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Paint Shelf Life
August 8th, 2013 by Radcliffe Painting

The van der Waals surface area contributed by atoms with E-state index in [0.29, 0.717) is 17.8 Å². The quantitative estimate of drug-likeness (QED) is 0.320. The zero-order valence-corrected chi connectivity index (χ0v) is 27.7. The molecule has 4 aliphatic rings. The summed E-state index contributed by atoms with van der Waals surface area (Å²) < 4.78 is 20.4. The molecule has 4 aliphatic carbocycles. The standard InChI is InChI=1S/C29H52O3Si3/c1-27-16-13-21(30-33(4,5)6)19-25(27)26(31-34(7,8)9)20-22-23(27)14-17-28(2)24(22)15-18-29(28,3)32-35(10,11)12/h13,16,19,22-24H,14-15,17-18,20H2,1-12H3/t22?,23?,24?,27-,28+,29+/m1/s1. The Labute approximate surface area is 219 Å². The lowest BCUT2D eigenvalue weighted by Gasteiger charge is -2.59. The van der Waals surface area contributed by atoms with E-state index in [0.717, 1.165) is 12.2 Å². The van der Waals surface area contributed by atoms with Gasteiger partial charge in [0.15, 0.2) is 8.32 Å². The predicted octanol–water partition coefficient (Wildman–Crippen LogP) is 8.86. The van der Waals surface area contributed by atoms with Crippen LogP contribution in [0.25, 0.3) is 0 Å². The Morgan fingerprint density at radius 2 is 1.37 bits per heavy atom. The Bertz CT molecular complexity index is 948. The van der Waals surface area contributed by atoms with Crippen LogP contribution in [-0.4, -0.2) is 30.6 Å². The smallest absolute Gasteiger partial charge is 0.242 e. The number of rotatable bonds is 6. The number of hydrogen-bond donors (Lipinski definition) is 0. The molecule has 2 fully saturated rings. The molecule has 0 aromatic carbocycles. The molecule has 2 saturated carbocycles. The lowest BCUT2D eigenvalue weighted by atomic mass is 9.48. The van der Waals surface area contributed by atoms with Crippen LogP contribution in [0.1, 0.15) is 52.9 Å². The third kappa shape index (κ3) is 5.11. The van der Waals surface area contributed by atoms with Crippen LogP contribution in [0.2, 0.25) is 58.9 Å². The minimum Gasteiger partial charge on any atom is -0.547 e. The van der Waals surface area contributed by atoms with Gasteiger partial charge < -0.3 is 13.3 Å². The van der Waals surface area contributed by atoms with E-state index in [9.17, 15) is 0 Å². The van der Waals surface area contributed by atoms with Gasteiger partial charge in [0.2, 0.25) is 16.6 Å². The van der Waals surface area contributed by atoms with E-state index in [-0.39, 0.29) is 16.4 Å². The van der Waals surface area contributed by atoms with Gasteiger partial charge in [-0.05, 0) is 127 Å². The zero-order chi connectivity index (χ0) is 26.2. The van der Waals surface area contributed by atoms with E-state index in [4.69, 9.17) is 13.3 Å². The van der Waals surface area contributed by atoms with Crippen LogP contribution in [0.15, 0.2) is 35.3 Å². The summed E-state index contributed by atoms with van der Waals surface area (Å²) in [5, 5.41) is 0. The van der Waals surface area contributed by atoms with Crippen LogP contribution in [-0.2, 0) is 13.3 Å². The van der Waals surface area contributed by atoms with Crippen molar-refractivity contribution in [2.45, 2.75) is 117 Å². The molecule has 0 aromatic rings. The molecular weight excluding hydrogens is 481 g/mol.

Have you ever found yourself out in the garage; staring at that old can of pink paint you used to decorate your newborn daughter’s room; when the realization hits you that your daughter will be starting high school next week? You’re not the only one. While household paint will last for many years if stored properly, it’s usable life can only last so long, and after that time has passed, it’s important to dispose of your expired paints properly. In the US alone, the Environmental Protection Agency (EPA) estimates that most people have between 3 and 4 buckets of unused paint in their homes - 10% of which ends up in landfills. All too often, other cans of paint that don’t make it in the trash end up being poured down the drain - a frightening thought when you consider that many older paints contained lead or mercury. To properly dispose of old paints, you must first identify the type of paint you have - either latex or oil. This is important information to have, as different bases require different disposal solutions. A paint’s type can usually be found on the can’s label and you can only hope it’s still in a decipherable condition. Once you have identified the type of paint you’re dealing with, follow the simple instructions below:   OIL-BASED PAINTS: Paints with an oil base are considered to be hazardous waste, and as such, they must be taken to a proper facility where they can be processed in a safe, environmentally-friendly manner. The reason for this classification is due to the array of toxic and often flammable pigmentations, solvents, and resins that help give these paints their attractive colors and textures. Unlike latex-based paints, air drying oil-based ones in not a healthy or safe way to dispose of the unusable product. To find a paint disposal facility in your area, you can contact your local disposal service provider, search for one at www.Earth911.com, or call 1-800-CLEANUP (1-800-253-2687).   LATEX-BASED PAINTS: While oil-based paints are viewed as being hazardous, this is not the case with latex. These types of paints can be disposed of by first finding a safe place (away from children and pets) where you can leave the top off the can so it can air dry. Other options include adding kitty litter and/or shredded newspaper can also be helpful in the drying process. You can also use one of the environmentally-friendly hardening agents (available in hardware stores) which make it inexpensive and easy to properly dispose of old latex paint. Once you’ve successfully changed the liquid paint into a solid, it may then be disposed of with the remainder of your household trash. Call Radcliffe Painting for all your commercial and residential painting needs at 775-219-5012

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